Plaintiff's application was denied initially and upon reconsideration. (AR 78-93, 94-110.) Thereafter, Plaintiff requested an administrative hearing, and United States Administrative Law Judge (“ALJ”) Andrew M. Emerson held an administrative hearing, which lasted approximately one hour. (AR 131-133, 45-77.) At the hearing, Plaintiff was represented by a non-attorney representative. ALJ Emerson issued his Decision denying Plaintiff's application. (AR 18-37.) Plaintiff requested a review of ALJ Emerson's decision, but the Appeals Council denied Plaintiff's request for review. (AR 1-7.) As ALJ Emerson's decision constitutes a final agency decision, Plaintiff is entitled to judicial review in this Court under 42 U.S.C. § 405(g).

         A. Evidence Before the ALJ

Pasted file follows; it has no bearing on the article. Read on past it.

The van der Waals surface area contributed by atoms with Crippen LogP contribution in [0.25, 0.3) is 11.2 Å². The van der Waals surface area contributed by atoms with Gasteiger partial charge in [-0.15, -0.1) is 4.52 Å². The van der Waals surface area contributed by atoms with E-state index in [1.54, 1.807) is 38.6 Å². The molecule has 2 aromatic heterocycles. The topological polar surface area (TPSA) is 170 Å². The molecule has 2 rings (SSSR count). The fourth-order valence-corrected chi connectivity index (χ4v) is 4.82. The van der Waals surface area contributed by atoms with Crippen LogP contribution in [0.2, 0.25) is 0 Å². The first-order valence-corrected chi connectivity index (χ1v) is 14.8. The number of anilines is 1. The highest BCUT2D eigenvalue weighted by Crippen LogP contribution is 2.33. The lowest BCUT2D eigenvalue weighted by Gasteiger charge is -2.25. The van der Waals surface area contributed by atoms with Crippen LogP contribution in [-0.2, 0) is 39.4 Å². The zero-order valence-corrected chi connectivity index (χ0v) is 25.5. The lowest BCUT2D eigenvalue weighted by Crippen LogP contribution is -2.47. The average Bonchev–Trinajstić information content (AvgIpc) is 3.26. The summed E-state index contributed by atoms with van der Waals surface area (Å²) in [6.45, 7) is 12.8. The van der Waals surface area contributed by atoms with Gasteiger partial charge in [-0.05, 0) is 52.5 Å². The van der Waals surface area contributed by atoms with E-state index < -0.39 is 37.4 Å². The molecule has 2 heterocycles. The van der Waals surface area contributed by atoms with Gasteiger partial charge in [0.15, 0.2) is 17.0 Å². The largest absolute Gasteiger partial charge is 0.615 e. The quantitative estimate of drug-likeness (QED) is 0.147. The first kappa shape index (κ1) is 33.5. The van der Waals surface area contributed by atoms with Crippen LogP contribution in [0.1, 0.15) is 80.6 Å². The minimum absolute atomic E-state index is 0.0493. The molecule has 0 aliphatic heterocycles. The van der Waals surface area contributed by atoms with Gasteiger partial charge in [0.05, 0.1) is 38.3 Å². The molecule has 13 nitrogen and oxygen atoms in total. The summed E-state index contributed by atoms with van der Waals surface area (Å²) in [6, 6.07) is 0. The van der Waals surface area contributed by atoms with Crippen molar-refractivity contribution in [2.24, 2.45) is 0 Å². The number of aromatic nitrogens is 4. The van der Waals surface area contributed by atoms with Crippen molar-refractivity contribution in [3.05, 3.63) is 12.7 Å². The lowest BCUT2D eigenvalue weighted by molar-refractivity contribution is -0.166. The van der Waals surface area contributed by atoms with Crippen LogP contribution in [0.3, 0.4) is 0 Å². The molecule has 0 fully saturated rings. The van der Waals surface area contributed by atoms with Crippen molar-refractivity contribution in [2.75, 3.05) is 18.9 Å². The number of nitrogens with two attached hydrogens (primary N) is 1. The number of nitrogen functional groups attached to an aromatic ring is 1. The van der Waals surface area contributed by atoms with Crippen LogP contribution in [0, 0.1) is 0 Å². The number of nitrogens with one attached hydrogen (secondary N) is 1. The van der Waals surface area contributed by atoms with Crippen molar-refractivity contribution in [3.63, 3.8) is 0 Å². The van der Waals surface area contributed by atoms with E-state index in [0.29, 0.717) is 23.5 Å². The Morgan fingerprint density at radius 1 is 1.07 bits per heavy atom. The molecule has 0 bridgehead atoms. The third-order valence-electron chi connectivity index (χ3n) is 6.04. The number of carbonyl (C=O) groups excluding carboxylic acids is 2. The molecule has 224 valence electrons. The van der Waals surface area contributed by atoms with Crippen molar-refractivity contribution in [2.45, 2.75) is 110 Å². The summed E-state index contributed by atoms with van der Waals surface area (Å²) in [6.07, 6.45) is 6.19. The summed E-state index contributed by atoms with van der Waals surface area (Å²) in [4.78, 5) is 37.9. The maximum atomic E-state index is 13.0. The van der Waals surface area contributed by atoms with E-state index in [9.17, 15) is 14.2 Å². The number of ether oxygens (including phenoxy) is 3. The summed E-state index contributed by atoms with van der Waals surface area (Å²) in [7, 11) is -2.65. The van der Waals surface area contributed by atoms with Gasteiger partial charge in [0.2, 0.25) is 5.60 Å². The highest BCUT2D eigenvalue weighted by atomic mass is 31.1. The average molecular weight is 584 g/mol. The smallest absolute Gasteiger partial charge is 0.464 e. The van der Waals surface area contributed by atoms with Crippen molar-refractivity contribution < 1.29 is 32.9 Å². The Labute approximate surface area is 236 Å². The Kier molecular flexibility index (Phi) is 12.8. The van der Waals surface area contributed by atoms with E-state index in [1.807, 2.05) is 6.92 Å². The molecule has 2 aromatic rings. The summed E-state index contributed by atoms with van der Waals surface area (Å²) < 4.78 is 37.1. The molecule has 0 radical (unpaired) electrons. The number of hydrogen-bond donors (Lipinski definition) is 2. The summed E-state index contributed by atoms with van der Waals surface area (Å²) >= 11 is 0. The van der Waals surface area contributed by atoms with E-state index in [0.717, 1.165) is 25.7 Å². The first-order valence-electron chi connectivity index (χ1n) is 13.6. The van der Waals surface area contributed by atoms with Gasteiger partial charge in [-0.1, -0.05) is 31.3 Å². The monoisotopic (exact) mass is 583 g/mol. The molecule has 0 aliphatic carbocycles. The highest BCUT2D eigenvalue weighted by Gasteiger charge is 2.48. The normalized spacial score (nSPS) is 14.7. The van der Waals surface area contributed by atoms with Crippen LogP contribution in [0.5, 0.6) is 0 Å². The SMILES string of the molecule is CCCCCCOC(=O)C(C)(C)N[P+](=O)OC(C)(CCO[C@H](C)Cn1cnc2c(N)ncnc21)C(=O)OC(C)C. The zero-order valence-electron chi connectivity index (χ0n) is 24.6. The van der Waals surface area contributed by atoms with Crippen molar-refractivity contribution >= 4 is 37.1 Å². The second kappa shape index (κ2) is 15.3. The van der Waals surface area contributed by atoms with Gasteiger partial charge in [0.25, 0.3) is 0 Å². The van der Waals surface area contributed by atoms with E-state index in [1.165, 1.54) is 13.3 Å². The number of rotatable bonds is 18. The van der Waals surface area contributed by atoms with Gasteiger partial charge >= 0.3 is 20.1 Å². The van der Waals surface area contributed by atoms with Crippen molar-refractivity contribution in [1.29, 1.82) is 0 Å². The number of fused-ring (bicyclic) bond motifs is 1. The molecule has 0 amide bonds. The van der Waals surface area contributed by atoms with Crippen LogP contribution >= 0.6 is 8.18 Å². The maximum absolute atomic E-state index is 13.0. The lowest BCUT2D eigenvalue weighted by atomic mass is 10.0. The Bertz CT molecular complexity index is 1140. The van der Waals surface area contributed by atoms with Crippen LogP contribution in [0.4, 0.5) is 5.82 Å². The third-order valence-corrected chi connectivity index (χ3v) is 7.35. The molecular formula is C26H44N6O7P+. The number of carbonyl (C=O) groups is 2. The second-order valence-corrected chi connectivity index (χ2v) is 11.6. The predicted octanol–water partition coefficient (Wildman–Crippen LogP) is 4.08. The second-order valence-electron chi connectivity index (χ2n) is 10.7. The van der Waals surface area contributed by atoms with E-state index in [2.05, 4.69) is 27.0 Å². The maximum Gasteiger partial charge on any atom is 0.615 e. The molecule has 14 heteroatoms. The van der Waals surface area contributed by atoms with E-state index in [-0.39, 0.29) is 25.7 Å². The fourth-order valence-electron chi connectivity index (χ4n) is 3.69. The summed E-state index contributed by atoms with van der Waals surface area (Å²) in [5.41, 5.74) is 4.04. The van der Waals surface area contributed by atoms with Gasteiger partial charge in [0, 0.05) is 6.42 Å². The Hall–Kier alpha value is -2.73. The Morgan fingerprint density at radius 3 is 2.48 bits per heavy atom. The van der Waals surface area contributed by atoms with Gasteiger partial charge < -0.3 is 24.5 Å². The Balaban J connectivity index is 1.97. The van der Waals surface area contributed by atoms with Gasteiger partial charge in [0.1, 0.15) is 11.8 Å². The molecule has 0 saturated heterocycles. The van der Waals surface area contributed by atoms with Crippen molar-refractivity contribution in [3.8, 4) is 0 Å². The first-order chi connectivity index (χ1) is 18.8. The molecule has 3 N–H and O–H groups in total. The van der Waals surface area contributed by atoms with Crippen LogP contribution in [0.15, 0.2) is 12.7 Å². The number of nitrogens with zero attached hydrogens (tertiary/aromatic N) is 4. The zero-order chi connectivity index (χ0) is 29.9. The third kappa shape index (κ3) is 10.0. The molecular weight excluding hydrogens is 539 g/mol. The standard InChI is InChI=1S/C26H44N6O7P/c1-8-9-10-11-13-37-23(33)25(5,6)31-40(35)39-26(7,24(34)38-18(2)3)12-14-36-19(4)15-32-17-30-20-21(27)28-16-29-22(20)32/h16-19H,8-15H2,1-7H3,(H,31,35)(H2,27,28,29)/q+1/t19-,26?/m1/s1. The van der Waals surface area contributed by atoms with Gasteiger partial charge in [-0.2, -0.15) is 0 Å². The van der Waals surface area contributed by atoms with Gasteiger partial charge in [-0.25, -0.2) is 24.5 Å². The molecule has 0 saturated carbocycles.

The evidence before ALJ Emerson consisted primarily of: (1) medical records spanning from April 2012 through June 2016, including medical records from doctors who treated Plaintiff and reports from state agency physicians who reviewed her records; (2) earnings records; and (3) Social Security Administration (“SSA”) disability reports completed by Plaintiff and her husband. The evidence also included testimony by Plaintiff and by Charlotte Dixon, a vocational expert, during the hearing held by the ALJ.

         1. Plaintiff's Medical Records[4]

         Plaintiff's medical records spanning April 2012 through December 2013, from an unknown source, indicate a diagnosis of Postural Orthostatic Tachycardia Syndrome (“POTS”) and Neurobehavioral Symptoms including pain, nausea, collapse, sudden fatigue with stimuli, difficulty paying attention and remembering things, slowed thinking and brain fog. (AR 391, 393.) Plaintiff was provided IV infusions, speech therapy, physical therapy and acupuncture. (AR 396-408.)[5]